Initially, the pump and turbine spin at different rotational speeds. Eventually, the pump and turbine rotate at a common rotational speed. A converter clutch 23 selectively locks the pump and turbine for common rotation. More specifically, the converter clutch 23 is operated in an engaged state (i.e., coupling the pump and the turbine for common rotation) and a disengaged state (i.e., decoupling the pump and the turbine from common rotation). In some cases, slippage between the pump and the turbine is regulated to provide a desired torque transfer therebetween. When regulated, relative slippage (e.g., 40 rpm) between the pump and turbine is controlled and the torque converter efficiency can be improved.

The engine 12 includes N cylinders 24. Although FIG. 2 depicts eight cylinders (N=8), it is appreciated that the engine 12 may include additional or fewer cylinders 24. For example, engines having 4, 5, 6, 8, 10, 12 and 16 cylinders are contemplated. Air flows into the engine 12 through an intake manifold 26 and is combusted with fuel in the cylinders 24.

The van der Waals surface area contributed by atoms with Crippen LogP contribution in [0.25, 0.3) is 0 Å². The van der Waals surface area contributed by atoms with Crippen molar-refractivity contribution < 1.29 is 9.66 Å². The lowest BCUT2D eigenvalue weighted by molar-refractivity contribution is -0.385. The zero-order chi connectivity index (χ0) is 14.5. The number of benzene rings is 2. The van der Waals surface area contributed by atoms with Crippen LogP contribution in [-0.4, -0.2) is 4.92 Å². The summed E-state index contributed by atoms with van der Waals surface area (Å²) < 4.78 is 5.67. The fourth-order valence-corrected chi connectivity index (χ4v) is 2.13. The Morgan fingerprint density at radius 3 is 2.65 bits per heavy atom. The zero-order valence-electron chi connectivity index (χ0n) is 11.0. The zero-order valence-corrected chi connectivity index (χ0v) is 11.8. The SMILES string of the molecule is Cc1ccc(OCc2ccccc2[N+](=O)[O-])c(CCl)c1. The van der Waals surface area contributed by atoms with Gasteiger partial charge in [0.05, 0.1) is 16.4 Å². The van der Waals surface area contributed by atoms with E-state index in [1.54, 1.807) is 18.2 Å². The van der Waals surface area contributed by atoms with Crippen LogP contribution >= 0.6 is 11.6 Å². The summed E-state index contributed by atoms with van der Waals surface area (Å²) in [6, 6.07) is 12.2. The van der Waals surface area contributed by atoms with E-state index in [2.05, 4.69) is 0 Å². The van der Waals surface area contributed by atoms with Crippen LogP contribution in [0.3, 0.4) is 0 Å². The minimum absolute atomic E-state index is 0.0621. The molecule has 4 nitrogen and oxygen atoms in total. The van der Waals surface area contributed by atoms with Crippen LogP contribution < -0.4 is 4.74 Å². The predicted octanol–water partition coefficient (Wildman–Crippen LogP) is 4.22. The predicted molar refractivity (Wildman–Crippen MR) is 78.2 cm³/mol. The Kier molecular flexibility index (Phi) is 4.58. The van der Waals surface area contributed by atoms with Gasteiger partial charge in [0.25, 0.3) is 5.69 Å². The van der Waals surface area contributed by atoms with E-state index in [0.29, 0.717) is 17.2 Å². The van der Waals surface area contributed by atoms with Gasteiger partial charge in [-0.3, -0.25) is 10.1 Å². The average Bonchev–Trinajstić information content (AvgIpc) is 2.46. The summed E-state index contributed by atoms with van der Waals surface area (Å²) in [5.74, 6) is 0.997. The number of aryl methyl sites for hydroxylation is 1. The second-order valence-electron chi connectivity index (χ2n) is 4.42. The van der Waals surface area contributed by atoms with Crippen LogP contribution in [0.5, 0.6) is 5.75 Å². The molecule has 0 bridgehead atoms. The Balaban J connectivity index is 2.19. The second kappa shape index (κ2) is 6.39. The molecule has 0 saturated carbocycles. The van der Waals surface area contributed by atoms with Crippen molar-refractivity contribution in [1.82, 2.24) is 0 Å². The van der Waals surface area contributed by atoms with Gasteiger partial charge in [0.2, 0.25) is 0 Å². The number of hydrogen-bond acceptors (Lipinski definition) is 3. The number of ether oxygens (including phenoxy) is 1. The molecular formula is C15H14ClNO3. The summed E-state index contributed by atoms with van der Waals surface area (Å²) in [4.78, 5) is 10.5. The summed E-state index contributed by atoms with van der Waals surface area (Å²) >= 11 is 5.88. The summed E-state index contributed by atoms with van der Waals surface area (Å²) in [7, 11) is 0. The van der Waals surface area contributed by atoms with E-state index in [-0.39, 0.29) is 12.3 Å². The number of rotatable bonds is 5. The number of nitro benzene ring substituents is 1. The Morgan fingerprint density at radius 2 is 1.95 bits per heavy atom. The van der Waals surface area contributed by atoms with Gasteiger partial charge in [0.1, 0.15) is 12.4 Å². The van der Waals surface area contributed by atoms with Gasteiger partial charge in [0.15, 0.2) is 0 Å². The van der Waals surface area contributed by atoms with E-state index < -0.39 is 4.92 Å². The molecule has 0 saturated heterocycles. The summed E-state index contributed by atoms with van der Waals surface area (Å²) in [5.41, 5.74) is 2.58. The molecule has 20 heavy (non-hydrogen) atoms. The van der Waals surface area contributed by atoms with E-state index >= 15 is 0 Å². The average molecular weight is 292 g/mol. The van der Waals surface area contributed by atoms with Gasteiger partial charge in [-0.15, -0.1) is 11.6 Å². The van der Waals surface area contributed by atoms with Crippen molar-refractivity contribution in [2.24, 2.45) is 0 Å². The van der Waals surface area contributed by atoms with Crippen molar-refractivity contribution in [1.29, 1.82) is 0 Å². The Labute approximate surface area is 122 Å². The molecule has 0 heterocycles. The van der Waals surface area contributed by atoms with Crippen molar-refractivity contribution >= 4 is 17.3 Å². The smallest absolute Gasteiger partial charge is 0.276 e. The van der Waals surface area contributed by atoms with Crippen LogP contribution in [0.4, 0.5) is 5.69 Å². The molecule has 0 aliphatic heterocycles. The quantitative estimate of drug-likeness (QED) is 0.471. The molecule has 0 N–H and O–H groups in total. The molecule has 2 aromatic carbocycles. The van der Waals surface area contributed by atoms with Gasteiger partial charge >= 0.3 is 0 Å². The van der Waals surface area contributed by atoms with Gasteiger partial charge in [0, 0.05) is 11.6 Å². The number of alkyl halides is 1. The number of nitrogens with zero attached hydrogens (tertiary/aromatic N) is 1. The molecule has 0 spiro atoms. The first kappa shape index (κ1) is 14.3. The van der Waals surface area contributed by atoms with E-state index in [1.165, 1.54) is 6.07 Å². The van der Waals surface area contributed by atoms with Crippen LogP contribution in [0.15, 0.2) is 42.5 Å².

A master control module 30 communicates with the engine 12 and various inputs and sensors as discussed herein. An engine speed sensor 34 generates an engine speed signal based on engine speed. A pressure (MAP) sensor 36 generates a MAP signal based on a pressure of the intake manifold 26. A crankshaft position sensor 38 generates a crankshaft position signal based on a crankshaft position and provides an indication of the rotational speed of the crankshaft. Engine load is determined based on the intake MAP, cylinder mode, and engine speed.

A throttle position sensor 40 generates a throttle position signal corresponding to the amount of opening of the throttle. Typically a throttle position sensor is resistive. A rate of throttle opening can be determined from the throttle position signal.